Electrical characteristics of devices. Figure 5 shows I-V characteristics of the self-assembled microbonded Ge/Si heterojunction photodiode with a microbonded Ge thickness of 0.7 mm. A low dark current smaller than 7 nA is observed at a reversed bias voltage of — 2 V, corresponding to a dark current density of 23 mA/cm2. On the other hand, the forward bias current is about 5 mA at 2.5 V. These values are comparable to those of the reported Ge/Si hetero-junction waveguide photodetectors fabricated by hetero-epitaxial growth13,16. Photocurrent starts to saturate as the reverse bias voltage is larger than — 1.2 V, suggesting the intrinsic Ge layer is completely depleted beyond this voltage. This interfacial layer between Ge and Si could be possible to introduce trap states. In order to understand the electrical property of the interfacial layer, a temperature-dependent dark current measurement is performed from 260 K to 300 K at different bias voltages. Here we analyze the origin of dark currents by using the following formula30

lDark~BT 3/2e-Ea/kT (eeVa/2kT - 1)

where B is a proportionality constant, T is the temperature, Ea is the activation energy, and Va is the bias voltage. By fitting the logarithm of measured dark currents ln (Idark/T3n) as a linear function of 1/kT, the activation energy can be extracted with respect to bias electrical fields shown in Figure 6. The activation energy decreases from 0.37 eV at 30 kV/cm to 0.19 eV at 92.3 kV/cm. Note that the activation energy 0.37 eV at a low bias condition is nearly half of the Ge bandgap, indicating that the Schockey-Read-Hall (SRH) recombination/generation via deep levels oftrap states is responsible for the dark current. These trap states are believed to be localized near the interfacial layer. With a stronger electric field, the activation energy reduces whereas the dark current increases. This can be explained by the effective Ge bandgap narrowing resulting from large band bending, which facilitates electrons and holes tunneling through

Figure 4 | A self-assembled microbonded Ge/Si heterojunction photodiode. (a) Schematic of the device structure. The Ge optical absorber is bonded on the Si waveguide to form a vertical Ge/Si p-i-n photodiode. (b) Schematic of the device cross section. The Ge is p-type doped and the Si is n-type doped. (c) SEM of the fabricated device. The bonded 0.3 mm thick Ge beam is precisely aligned to the center of the Si waveguide. (d) HRTEM near the bonding interface. Crystal phase contrasts of Ge and Si are clearly observed and show the crystal orientations are well matched. A 7-nm interfacial layer exhibits between the Ge and Si.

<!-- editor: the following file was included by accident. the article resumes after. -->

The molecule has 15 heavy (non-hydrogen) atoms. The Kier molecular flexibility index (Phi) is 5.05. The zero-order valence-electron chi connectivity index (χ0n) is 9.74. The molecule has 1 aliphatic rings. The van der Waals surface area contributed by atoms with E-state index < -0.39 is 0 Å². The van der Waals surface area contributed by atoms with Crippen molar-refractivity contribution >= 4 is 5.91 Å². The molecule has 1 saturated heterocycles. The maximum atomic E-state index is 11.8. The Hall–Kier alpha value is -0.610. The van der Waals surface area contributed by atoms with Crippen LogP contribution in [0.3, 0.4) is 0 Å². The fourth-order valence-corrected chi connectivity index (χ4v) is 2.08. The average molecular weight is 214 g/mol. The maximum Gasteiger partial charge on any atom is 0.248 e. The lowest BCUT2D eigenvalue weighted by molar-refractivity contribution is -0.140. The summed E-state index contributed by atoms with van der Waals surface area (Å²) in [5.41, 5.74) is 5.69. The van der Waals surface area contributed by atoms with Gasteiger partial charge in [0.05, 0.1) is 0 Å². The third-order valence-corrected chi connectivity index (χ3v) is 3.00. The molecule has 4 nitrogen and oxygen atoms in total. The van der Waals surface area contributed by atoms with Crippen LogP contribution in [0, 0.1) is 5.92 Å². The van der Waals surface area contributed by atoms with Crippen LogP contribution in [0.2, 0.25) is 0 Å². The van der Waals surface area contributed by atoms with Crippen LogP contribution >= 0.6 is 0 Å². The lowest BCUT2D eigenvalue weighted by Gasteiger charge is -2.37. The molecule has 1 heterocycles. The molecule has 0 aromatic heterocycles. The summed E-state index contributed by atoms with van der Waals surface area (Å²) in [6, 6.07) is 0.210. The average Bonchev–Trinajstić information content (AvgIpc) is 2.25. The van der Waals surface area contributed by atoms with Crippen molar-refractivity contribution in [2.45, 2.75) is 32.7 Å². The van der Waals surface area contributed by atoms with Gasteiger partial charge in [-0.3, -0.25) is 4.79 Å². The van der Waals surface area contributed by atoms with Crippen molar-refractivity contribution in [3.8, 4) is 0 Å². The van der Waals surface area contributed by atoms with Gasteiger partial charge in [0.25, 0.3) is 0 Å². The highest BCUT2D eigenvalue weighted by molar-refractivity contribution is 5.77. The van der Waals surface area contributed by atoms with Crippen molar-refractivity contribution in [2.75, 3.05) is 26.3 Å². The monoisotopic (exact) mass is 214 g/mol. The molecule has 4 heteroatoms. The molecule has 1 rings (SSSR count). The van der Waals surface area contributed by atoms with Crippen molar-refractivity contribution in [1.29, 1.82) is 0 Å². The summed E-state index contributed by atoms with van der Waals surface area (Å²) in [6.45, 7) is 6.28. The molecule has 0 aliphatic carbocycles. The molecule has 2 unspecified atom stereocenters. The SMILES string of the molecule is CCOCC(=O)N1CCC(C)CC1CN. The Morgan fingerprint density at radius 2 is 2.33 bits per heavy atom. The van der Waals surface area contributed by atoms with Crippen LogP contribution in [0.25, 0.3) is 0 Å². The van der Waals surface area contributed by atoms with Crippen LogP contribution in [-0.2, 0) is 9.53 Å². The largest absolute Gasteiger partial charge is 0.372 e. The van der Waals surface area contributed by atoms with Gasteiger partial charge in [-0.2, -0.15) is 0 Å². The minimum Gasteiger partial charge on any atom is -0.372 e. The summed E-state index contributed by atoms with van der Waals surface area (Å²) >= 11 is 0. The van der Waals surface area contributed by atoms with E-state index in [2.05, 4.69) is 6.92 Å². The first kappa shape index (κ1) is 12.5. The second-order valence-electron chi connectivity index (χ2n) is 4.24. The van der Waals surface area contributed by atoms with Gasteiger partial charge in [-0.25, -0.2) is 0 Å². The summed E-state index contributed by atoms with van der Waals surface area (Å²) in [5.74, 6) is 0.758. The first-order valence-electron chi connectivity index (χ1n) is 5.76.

Figure 5 | IV characteristics of a self-assembled microbonded Ge/Si heterojunction photodiode. The red and black curves are the photocurrent and dark current, respectively. The bonded area and thickness of the Ge beam are 15 X 2 mm2 and 0.7 mm. The dark current is 7 nA at —2 V, corresponding to a current density of 23 mA/cm2. The laser wavelength is 1310 nm.

the trap states. We emphasize that from the measured I-V curves, the dark current is rather small in all biasing conditions, implying a low trap state density even in the presence of the interfacial layer.

Optical characteristics of devices. The attenuation length (1/e intensity decay) of a guided wave propagating in the Ge/Si waveguide photodiode is estimated to be less than 5 mm, according to a 2D finite-difference-time-domain (FDTD) simulation carried out at 1310 nm wavelength. The Ge beam length of this device is designed to be 15 mm for complete absorption. The waveguide insertion loss, including both fiber coupling loss, taper loss and waveguide propagation loss, is calibrated to be 19 dB +/— 0.5 dB via measuring 15 straight silicon waveguides with the same dimension but without Ge photodiodes on the same chip. The setup of optical measurement is described in the method section. The large waveguide propagation loss is mainly due to the rough sidewall surface of Si rib waveguides created by dry etching. By